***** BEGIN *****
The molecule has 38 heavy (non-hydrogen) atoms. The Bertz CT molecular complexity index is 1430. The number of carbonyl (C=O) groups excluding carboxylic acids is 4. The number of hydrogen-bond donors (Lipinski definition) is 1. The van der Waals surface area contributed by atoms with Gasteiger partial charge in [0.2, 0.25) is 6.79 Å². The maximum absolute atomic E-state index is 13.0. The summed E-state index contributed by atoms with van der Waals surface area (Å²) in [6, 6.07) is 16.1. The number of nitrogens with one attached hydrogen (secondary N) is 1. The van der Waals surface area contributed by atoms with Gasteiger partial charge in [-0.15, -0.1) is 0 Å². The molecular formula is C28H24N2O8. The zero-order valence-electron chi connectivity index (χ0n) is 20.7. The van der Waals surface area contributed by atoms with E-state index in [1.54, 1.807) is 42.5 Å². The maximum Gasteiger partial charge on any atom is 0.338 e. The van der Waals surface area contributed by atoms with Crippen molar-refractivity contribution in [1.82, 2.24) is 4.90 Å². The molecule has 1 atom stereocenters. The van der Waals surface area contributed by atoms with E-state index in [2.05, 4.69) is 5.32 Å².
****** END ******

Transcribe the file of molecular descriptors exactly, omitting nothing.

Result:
The molecule has 38 heavy (non-hydrogen) atoms. The Bertz CT molecular complexity index is 1430. The number of carbonyl (C=O) groups excluding carboxylic acids is 4. The number of hydrogen-bond donors (Lipinski definition) is 1. The van der Waals surface area contributed by atoms with Gasteiger partial charge in [0.2, 0.25) is 6.79 Å². The maximum absolute atomic E-state index is 13.0. The summed E-state index contributed by atoms with van der Waals surface area (Å²) in [6, 6.07) is 16.1. The number of nitrogens with one attached hydrogen (secondary N) is 1. The van der Waals surface area contributed by atoms with Gasteiger partial charge in [-0.15, -0.1) is 0 Å². The molecular formula is C28H24N2O8. The zero-order valence-electron chi connectivity index (χ0n) is 20.7. The van der Waals surface area contributed by atoms with E-state index in [1.54, 1.807) is 42.5 Å². The maximum Gasteiger partial charge on any atom is 0.338 e. The van der Waals surface area contributed by atoms with Crippen molar-refractivity contribution in [1.82, 2.24) is 4.90 Å². The molecule has 1 atom stereocenters. The van der Waals surface area contributed by atoms with E-state index in [2.05, 4.69) is 5.32 Å².